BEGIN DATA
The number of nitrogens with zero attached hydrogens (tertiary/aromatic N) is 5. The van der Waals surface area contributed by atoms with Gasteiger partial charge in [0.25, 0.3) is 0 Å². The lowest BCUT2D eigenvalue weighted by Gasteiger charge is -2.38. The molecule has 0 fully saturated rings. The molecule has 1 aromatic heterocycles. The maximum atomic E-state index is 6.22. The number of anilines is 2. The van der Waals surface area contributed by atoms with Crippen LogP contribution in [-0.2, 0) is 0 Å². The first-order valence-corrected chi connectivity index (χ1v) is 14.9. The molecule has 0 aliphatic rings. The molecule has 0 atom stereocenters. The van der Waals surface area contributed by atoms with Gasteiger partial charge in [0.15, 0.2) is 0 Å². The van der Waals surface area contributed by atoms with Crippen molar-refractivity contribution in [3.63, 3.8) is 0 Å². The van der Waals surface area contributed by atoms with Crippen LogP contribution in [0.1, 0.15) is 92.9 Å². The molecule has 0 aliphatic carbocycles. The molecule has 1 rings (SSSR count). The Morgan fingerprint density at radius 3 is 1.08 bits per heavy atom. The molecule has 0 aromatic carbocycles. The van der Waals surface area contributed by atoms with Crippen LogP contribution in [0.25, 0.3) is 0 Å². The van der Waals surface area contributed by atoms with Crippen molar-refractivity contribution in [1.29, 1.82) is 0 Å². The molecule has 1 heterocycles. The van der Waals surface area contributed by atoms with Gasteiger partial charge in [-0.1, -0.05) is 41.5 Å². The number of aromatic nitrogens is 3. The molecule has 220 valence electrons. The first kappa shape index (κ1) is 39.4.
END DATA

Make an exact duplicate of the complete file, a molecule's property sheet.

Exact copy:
The number of nitrogens with zero attached hydrogens (tertiary/aromatic N) is 5. The van der Waals surface area contributed by atoms with Gasteiger partial charge in [0.25, 0.3) is 0 Å². The lowest BCUT2D eigenvalue weighted by Gasteiger charge is -2.38. The molecule has 0 fully saturated rings. The molecule has 1 aromatic heterocycles. The maximum atomic E-state index is 6.22. The number of anilines is 2. The van der Waals surface area contributed by atoms with Crippen LogP contribution in [-0.2, 0) is 0 Å². The first-order valence-corrected chi connectivity index (χ1v) is 14.9. The molecule has 0 aliphatic rings. The molecule has 0 atom stereocenters. The van der Waals surface area contributed by atoms with Gasteiger partial charge in [0.15, 0.2) is 0 Å². The van der Waals surface area contributed by atoms with Crippen molar-refractivity contribution in [3.63, 3.8) is 0 Å². The van der Waals surface area contributed by atoms with Crippen LogP contribution in [0.1, 0.15) is 92.9 Å². The molecule has 0 aliphatic carbocycles. The molecule has 1 rings (SSSR count). The Morgan fingerprint density at radius 3 is 1.08 bits per heavy atom. The molecule has 0 aromatic carbocycles. The van der Waals surface area contributed by atoms with Crippen LogP contribution in [0.25, 0.3) is 0 Å². The van der Waals surface area contributed by atoms with Crippen molar-refractivity contribution in [1.29, 1.82) is 0 Å². The molecule has 1 heterocycles. The van der Waals surface area contributed by atoms with Gasteiger partial charge in [-0.1, -0.05) is 41.5 Å². The number of aromatic nitrogens is 3. The molecule has 220 valence electrons. The first kappa shape index (κ1) is 39.4.